The story of Guitar Hero is almost as fascinating as trying to finger those guitar keys by color. There was a time you couldn't take more than three steps without accidentally walking into someone banging out "Through the Fire and Flames" on one of those guitar peripherals. But now, the flame for the game doesn't burn as bright.
The first version of Guitar Hero hit North America like a Metallica guitar solo, but within the space of a decade, the series was reduced to begging bands like Fall Out Boy to promote the game.
Before we urge Activision to stage a Guitar Hero comeback while throwing up double rock fists, let's look at why the series faltered in the first place.
Guitar Hero wasn't the first game of its kind on the market. That award goes to Konami's GuitarFreaks. In 2000, websites like GameSpot were excited about this fun, unique game available only to Japanese gamers.
It was extremely popular in Japan, so a video game peripheral company called RedOctane decided to partner with developer Harmonix to bring something similar to a Western audience. Their collaboration led to the first version of Guitar Hero in 2005.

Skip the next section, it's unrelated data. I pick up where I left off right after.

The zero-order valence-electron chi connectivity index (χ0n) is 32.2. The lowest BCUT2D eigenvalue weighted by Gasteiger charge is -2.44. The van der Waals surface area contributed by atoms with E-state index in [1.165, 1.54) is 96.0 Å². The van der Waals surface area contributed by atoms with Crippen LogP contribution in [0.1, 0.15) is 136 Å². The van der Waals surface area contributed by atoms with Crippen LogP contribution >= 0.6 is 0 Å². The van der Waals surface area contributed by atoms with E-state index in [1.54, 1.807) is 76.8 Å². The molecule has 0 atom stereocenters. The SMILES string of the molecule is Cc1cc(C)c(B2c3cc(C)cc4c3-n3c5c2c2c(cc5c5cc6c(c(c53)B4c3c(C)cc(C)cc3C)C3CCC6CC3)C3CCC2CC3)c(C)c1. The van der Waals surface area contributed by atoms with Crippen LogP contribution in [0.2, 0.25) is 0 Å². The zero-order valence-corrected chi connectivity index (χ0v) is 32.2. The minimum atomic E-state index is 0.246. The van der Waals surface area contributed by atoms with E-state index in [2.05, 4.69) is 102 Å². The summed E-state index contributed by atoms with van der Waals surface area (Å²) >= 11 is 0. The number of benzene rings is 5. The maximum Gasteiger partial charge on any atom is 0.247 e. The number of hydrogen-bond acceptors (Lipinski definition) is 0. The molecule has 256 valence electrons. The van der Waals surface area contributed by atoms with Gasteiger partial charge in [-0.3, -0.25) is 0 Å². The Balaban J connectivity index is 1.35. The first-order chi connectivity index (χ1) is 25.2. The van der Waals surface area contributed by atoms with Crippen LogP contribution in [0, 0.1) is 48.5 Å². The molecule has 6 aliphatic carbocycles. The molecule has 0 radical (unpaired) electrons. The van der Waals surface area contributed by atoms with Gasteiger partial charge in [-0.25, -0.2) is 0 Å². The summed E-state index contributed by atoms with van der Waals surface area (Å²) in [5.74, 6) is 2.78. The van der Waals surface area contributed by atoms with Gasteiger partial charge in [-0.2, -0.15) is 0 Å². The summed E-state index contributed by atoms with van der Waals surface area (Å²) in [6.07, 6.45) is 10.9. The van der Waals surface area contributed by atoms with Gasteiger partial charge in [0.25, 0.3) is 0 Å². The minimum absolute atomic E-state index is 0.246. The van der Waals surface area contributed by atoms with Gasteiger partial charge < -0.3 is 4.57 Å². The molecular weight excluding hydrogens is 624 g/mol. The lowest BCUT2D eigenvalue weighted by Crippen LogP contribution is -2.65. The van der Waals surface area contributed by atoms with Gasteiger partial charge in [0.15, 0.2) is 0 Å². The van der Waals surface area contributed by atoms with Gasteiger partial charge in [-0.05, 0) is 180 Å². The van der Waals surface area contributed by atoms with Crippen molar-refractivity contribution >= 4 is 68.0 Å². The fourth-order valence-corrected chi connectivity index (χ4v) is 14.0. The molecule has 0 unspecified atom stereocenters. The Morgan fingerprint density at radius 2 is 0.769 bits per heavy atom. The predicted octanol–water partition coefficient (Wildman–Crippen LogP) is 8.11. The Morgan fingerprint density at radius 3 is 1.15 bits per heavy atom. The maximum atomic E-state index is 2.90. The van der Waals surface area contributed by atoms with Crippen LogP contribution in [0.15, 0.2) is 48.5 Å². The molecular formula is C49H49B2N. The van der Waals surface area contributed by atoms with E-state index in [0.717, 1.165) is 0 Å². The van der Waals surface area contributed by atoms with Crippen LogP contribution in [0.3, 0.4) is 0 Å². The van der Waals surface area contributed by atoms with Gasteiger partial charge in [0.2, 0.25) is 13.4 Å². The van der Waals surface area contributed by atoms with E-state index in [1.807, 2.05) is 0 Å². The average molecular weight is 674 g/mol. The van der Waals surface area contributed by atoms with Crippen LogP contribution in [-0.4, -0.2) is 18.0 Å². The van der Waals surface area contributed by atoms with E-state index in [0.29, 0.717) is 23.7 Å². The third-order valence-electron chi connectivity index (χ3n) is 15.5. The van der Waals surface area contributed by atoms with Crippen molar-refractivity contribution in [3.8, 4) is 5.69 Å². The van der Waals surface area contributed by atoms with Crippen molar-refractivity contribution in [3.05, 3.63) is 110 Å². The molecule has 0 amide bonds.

When Guitar Hero debuted in 2005, it was an immediate success. The game made $45 million, even though RedOctane raised only $1.75 million before releasing the game. The company's marketing budget was a paltry $30,000.
The game sold quickly due to word of mouth and caught the attention of mega-publisher Activision. A year later, Activision bought the company for $100 million.
With the financial backing of Activision, Harmonix was able to create and release Guitar Hero II less than a year after the first game's release. Even more important, Harmonix managed to port a version of the game to the Xbox 360, which brought millions of additional fans to the series.
Critical acclaim and legions of new fans propelled the second game to sales of more than $200 million.
Harmonix developed the first two Guitar Hero games, but when MTV bought Harmonix in 2006, Activision was forced to find a new developer. The company handed the keys over to Neversoft, primarily known for its work on the Tony Hawk: Pro Skater series.
Neversoft's first game, Guitar Hero III: Legends Of Rock, was well-received and grossed more than $1 billion in sales - the first single video game to achieve that feat.